The report highlights many hurdles airports need to jump over to achieve their IoT ambitions such as safety and security considerations, funding (significant) development and ongoing operational costs, and skilling a workforce for the transition to the new style of work. These challenges and the numerous stakeholders to be considered – retailers, customers, local residents and government – make delivery complicated but airports will need to push on because IoT is seen as key to their future.

Readhttps://www2.deloitte.com/us/en/insights/industry/public-sector/iot-in-smart-airports.html?nc=1

This is cool: 5 milestones that created the internet, 50 years after the first network message

Jakkii saysLast week I shared ‘the lines of code that changed everything’, and this week in tech, society and history we have the 5 major milestones that led to the internet as we know it today. The milestones from the article might not be what you expect. They are:

  • 1978: Encryption failure
  • 1983: ‘The internet’ is born
  • 1996: Online speech regulated
  • 1998: US government steps up
  • 2010: War comes online

You’ll notice there’s no reference of the first message sent over ARPANET, for example, in this list of milestones. This is mentioned in the article’s opening, however, where the author explains that, in their view, it is largely the collective impact of decision-making from governments and regulators that have given us the internet as we know it today. I’d even go a step further, and suggest there’s also a collective impact by way of the lack of decision-making, thinking of the many stories, hearings, and general concerns about and around social media – particularly the giants such as Facebook – over the past couple of years.

Whichever way you slice it, these milestones offer an interesting insight into the way the internet as we know it today has been shaped by us – the people and societies who use it every day.

Readhttps://theconversation.com/5-milestones-that-created-the-internet-50-years-after-the-first-network-message-123114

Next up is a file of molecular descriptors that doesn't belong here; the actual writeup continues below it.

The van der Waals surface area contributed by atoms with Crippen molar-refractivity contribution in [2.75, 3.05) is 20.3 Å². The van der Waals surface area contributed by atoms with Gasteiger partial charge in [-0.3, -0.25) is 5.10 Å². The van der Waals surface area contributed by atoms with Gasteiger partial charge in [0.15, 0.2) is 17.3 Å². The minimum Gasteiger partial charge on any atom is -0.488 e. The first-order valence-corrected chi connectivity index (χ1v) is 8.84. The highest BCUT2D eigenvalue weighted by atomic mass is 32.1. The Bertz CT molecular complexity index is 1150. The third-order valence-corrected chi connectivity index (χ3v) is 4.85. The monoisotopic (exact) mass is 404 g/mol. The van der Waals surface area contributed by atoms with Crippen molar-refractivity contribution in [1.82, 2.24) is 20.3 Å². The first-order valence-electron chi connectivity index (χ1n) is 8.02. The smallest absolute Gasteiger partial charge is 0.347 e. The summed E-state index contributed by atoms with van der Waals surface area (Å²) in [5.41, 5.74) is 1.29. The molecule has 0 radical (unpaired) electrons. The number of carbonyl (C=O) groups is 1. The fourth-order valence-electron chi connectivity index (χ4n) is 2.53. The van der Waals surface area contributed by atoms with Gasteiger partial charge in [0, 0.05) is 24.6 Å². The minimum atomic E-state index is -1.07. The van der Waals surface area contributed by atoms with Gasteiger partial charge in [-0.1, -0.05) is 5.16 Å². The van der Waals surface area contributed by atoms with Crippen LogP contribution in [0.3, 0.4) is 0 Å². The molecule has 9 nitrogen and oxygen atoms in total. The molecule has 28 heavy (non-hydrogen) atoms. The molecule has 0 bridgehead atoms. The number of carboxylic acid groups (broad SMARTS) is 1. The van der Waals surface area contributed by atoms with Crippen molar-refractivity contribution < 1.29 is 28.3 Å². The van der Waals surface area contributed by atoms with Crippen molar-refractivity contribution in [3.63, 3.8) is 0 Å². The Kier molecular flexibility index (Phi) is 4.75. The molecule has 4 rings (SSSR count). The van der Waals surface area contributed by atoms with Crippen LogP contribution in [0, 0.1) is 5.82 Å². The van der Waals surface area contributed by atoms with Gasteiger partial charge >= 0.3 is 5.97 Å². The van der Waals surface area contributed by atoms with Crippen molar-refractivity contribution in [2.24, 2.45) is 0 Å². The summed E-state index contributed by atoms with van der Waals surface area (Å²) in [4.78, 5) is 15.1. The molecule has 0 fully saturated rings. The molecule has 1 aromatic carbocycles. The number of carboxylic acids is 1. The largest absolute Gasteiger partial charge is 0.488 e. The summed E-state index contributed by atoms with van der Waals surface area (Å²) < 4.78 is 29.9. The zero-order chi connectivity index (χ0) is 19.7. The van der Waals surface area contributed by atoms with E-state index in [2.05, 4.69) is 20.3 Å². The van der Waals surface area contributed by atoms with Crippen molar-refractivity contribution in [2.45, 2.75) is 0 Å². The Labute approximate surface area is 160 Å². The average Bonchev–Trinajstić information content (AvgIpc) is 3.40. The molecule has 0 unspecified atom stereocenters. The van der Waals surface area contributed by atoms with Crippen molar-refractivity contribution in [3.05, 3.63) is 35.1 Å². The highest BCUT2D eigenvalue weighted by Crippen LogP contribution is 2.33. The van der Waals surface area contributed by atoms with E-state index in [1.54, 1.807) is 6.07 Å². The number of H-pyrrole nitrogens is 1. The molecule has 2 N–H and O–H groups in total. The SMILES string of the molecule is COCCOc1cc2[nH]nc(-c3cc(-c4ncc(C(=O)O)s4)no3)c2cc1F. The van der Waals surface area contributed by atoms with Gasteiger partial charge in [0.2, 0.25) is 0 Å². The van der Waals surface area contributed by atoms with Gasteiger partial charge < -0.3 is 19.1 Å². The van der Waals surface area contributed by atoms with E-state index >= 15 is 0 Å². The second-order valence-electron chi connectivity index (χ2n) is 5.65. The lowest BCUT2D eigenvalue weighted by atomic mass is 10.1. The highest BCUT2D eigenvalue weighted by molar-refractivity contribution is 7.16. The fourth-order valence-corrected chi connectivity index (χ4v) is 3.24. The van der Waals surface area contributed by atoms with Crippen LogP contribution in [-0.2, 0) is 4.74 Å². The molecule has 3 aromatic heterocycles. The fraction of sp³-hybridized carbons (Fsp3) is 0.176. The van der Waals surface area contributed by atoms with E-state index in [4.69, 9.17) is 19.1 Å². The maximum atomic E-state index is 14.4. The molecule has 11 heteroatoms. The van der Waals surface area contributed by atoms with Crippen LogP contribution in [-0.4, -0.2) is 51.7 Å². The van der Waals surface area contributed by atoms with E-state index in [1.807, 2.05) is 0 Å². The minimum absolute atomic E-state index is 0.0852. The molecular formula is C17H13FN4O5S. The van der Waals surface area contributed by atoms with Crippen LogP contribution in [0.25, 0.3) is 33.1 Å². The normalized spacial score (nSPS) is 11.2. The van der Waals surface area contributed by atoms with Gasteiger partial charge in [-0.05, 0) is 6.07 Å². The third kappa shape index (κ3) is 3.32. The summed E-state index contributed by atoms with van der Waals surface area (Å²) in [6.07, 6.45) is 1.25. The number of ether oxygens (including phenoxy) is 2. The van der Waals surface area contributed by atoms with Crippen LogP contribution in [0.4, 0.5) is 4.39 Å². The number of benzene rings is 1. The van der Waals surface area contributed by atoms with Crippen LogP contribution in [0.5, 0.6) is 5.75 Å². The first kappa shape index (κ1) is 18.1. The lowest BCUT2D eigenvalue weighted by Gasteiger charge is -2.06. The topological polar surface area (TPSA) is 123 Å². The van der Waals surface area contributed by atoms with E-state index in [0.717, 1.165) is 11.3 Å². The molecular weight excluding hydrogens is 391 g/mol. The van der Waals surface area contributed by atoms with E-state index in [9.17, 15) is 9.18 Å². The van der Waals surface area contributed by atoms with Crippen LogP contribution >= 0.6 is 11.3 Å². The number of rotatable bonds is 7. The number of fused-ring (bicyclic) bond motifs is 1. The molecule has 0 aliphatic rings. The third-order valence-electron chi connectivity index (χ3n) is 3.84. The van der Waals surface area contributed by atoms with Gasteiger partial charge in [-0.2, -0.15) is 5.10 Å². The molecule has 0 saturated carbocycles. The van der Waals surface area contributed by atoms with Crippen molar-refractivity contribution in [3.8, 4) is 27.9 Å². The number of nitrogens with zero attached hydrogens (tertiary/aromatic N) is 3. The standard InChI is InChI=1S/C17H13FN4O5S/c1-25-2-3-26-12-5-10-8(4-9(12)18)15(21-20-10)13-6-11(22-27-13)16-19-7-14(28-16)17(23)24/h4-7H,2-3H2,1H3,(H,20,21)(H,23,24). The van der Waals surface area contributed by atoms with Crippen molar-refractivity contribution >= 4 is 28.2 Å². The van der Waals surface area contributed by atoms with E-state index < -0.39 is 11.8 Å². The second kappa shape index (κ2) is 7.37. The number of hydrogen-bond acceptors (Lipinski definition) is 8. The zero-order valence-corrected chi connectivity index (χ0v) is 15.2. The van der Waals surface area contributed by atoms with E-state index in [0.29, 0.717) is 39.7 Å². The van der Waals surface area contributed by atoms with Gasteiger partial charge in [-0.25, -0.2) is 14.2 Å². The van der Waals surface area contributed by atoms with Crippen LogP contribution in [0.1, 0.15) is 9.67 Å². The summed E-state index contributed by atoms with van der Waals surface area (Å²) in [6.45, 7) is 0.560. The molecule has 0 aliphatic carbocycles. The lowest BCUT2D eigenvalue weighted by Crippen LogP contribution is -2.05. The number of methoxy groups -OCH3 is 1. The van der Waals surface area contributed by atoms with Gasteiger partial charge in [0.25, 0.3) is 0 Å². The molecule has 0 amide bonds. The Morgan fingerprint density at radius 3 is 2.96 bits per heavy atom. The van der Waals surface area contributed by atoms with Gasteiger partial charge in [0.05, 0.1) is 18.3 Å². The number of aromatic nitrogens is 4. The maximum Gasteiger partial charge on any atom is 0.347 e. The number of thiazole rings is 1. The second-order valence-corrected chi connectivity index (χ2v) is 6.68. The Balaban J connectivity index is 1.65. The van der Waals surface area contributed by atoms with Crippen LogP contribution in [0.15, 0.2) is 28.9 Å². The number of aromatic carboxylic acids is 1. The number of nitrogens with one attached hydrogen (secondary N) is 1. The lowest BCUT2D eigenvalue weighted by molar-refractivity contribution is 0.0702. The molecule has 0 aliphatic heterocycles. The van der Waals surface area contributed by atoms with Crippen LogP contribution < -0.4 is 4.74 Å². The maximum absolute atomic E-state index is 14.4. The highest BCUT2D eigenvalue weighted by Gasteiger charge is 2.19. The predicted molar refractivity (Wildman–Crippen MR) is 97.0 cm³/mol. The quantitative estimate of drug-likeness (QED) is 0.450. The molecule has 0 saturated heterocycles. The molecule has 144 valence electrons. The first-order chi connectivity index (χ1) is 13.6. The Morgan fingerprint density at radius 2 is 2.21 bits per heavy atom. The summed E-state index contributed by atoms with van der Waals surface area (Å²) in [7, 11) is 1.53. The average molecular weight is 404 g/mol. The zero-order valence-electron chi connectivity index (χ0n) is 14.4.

This Week in Social Media

Politics, democracy and regulation

Privacy and data

Cybersecurity and safety

Society and culture

Trolling, extremism and hate speech

Moderation and misinformation

Marketing, media, advertising and PR

Platforms

Facebook News

There’s so much happening with FB News at the moment that, for now, we’ve popped it into its own section

Facebook’s Libra and Calibra

Sydney Business Insights – Seeing in Colour with Alvy Ray Smith

What is the history of digital colour? How did Moore’s Law shape the future of computer animation? Mike Seymour sits down with Pixar co-founder and lifelong innovator Dr Alvy Ray Smith for a discussion on building businesses from dreams and overcoming roadblocks.

Dr Alvy Ray Smith was a guest of the University of Sydney Faculty of Engineering for the 2019 Dean’s Lecture.

Shownotes

Alvy Ray Smith’s website

Faculty of Engineering, Dean’s Lecture 2019: Alvy Ray Smith

About Ed Catmull – IEEE Computer Society

Ed Catmull’s book on Pixar Creativity Inc

‘Genesis effect’ for Star Trek II – the Wrath of Khan, the first use of 3D CGI used in a movie that was shown to the public

Short film, Sunstone, showcasing pioneering animation techniques

Sequence from TV series documentary, Cosmos

The stained-glass sequence in the Young Sherlock Holmes and the significance of the sequence

From Pencils to Pixels, BBC documentary featuring John Lasseter

John Lasseter

Dance of the Hippos in Fantasia

An explainer on Moore’s Law

AI turns horses into Zebras

Listenhttp://sbi.sydney.edu.au/seeing-in-colour-with-alvy-ray-smith/